From laptops to smart phones and from e-mail to texts, digital devices and their associated messages may be impeding workers’ ability to focus and communicate. In fact, the Information Overload Research Group, a nonprofit, estimates that U.S. workers spend up to a quarter of their time simply dealing with data streams from various devices, including PCs and laptops, as reported by the Harvard Business Review.
But work-related problems with digital information streams aren’t just about the time spent wrangling the data. An entire set of problems center around digital distraction — the colleagues who check their smartphone during a business meeting, or the one who interrupts a conversation about upcoming deadlines to answer the phone — and makes you wait while an entirely different situation is dealt with by phone.
Increasingly, digital distraction is viewed not as a way to keep on top of the stream, but as an interruption in roughly the same way as beginning a conversation with Person B when Person A is talking to you.
How can digital distraction in the workplace be dealt with? A recent Harvard Business Review suggests the following 3 steps.
Checking phones during a meeting is digital distraction.
- Point out that multitasking impedes productivity
Once upon a time, multitasking was a buzzword and looked upon favorably as a sign people were getting work done at optimal speed. No longer. In fact, data show that multitasking has a negative impact on people’s ability to focus and to take in information.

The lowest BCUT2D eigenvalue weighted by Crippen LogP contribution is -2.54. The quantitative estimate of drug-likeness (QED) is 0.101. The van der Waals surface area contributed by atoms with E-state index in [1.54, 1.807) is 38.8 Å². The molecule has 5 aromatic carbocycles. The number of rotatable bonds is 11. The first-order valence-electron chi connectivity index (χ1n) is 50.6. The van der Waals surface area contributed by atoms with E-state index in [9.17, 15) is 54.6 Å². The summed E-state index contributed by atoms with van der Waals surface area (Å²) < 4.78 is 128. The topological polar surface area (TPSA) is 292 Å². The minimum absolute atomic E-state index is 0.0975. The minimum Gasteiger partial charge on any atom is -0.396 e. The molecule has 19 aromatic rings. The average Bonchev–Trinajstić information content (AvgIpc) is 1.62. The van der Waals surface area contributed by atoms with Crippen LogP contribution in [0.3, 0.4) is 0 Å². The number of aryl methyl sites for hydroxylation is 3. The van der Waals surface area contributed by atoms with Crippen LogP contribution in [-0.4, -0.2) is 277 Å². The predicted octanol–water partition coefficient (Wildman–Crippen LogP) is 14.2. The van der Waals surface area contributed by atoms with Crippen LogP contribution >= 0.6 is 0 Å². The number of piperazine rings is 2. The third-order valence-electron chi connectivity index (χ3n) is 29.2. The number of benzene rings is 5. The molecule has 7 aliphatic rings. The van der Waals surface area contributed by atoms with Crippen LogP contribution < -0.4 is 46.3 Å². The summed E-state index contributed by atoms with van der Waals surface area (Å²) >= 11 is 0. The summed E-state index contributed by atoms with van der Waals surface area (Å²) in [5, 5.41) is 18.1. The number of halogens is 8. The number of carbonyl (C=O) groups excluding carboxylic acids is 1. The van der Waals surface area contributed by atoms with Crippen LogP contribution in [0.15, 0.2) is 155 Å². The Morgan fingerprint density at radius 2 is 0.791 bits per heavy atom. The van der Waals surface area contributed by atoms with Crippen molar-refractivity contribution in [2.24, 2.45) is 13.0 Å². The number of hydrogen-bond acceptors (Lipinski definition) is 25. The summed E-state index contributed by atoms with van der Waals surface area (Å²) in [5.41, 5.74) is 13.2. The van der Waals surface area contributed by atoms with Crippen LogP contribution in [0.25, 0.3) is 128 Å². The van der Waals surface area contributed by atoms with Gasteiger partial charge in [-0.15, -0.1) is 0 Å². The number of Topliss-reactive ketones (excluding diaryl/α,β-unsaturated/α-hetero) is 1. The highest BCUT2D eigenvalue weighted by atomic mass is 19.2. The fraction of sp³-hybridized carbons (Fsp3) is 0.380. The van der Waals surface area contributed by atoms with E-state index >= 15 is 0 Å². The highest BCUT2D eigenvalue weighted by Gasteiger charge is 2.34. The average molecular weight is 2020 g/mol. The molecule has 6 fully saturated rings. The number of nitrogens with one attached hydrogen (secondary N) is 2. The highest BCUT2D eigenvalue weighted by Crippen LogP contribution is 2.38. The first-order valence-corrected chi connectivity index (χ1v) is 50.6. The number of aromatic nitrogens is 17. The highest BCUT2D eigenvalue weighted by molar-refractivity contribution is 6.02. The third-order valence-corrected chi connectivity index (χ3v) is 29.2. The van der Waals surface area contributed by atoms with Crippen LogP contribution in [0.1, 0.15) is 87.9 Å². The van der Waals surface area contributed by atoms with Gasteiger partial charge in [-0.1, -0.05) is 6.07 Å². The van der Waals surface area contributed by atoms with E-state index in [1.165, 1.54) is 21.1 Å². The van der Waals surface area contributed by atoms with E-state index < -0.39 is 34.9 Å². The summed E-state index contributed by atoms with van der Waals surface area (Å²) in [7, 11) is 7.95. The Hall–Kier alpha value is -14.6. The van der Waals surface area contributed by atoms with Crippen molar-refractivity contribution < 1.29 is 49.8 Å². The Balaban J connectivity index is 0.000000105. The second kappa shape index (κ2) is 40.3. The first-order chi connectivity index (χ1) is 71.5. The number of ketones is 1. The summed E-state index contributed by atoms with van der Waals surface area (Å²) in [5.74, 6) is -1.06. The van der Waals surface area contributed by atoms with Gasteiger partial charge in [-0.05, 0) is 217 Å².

In fact, more recent data indicates that even the presence of a cell phone has a deleterious effect on focus.
So if your colleagues are tempted to use the multitasking defense, communicate this data. Multitasking takes people away from focus, it doesn’t enhance it.
Be sure to point this out at the appropriate time, of course. Right after someone has answered their phone or responded to a text in the middle of a presentation simply shames the perpetrator. Choose neutral ground and a neutral time, and then set up the groundwork.
- Discuss the issue with people who exhibit distracted behavior
The issue should also be handled directly with people who have been distracted in your presence. This may be tough; only 10% of people who report themselves annoyed by distracted behavior say they actually talk to the perpetrator. But, as the HBR points out, part of shifting norms in the workplace is done by people being willing to speak up.
Again, an actual incident of distraction shouldn’t be the immediate trigger for discussion. The person is likely to get defensive. Choose a neutral time and note that you see distraction in the workplace growing. Make it clear that it’s not a good path.
- Make it mutual
A discussion of how digital distraction should not be happening in the workplace needs to be mutual. Frame avoidance of digital distraction as something everyone needs to do. In other words, make it clear that you won’t answer a phone/text when someone else is discussing an important topic, and that no one should.
The goal is shared norms on digital distraction. A comprehensive commitment on the part of more and more people in the workplace is the best way to solve the issue.